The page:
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Volume 59 / Social Sciences

ECONOMICS: COLOMBIA


CAMILO GRANADA, Independent Consultant


THE DEBATE OVER THE FUTURE of Colombia's economy in the new context of globalization and trade liberalization has dominated published research within the field for the past five years. Transcending policy discussions about the costs and benefits of external sector reform in Colombia, recent studies, seminars, and publications focus their attention on the competitiveness and growth potential of different sectors (oil, mining, industry, and agriculture) and subsectors in the new economy. Among the works reviewed here, the comprehensive study coordinated by Chica for the National Planning Department is noteworthy (item #bi 98010252#).

Vélez's study on the effectiveness of public policy and its impact on income distribution and access to social services deserves special reference (item #bi 98010264#). Bonilla's work on gender equality, specifically female participation in higher education and the labor market, should also be read with interest (item #bi 98010257#).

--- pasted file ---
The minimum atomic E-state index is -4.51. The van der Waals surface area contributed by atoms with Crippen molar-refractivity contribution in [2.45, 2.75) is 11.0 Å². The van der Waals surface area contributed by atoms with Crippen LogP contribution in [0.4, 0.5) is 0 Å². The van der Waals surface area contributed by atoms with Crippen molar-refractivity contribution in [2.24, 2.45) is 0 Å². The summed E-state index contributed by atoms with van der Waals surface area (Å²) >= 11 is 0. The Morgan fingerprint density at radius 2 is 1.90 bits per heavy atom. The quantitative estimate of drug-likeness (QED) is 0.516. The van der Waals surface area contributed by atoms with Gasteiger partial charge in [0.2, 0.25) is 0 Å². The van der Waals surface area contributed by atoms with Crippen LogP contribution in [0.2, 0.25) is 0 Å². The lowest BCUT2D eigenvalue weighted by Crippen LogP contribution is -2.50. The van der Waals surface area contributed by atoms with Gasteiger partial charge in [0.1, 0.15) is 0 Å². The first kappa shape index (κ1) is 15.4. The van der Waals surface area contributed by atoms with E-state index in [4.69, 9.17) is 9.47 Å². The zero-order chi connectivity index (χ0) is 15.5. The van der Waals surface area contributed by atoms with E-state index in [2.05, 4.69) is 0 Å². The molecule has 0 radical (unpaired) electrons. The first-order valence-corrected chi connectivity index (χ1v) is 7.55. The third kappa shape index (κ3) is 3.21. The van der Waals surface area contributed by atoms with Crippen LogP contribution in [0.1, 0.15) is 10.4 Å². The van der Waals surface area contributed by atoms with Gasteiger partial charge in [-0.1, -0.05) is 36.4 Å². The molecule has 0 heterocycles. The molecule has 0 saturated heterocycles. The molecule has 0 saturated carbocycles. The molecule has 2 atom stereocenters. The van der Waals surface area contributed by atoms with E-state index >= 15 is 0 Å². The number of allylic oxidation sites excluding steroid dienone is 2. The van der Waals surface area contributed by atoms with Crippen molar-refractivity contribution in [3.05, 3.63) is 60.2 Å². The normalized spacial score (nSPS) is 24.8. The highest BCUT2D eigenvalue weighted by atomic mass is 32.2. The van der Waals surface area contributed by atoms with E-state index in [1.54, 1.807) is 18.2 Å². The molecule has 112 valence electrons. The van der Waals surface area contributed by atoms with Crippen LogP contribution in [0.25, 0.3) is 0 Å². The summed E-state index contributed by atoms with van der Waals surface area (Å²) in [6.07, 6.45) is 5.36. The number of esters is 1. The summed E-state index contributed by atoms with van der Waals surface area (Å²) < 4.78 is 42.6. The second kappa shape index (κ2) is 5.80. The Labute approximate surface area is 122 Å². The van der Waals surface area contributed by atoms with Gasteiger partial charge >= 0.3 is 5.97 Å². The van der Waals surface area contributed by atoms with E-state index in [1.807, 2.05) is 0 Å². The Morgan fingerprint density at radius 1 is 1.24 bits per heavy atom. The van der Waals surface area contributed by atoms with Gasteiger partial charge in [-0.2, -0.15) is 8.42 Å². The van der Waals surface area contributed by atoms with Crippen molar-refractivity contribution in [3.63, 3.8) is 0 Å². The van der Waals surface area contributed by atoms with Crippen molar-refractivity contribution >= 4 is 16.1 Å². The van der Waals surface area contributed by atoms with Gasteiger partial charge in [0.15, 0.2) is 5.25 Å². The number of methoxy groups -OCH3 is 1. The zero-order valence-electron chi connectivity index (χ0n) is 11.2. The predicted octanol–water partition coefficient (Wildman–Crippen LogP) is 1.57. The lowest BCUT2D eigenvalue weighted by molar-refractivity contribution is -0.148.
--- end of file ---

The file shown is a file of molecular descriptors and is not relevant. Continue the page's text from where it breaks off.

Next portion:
Three new areas of research are receiving greater consideration. A growing acknowledgment of the importance of linkages among traditional institutions, policy-making processes, law enforcement, and social stability has resulted in a burgeoning area of research. Of particular interest are Rubio's analysis of transaction costs in Colombia (item #bi 98010255#), and the study of three decades of Colombian economic policy-making by García García and Jayasuriya for the World Bank (item #bi 98010285#). In the same spirit, it is important to underscore the attention that economists in Colombia are finally giving to the interconnected challenges of violence, crime, and political turmoil. The volume directed by the late Jesús Bejarano is a significant contribution to this emerging field (item #bi 00000103#). In addition, Steiner's account of the drug monies circuit and his comparative analysis of previous attempts to estimate the total drug-related income entering Colombia deserves mention (item #bi 98010268#). Thirdly, studies of the economic rationale for environmental policies, as well as economic approaches to environmental protection regulations and their repercussions, are appearing more frequently. Rodríguez Becerra, Uribe Botero, and Carrizosa offer an interesting evaluation of the economic methodologies guiding environmental management and review environmental policy decisions adopted in Colombia during the 1990s (item #bi 98010283#).


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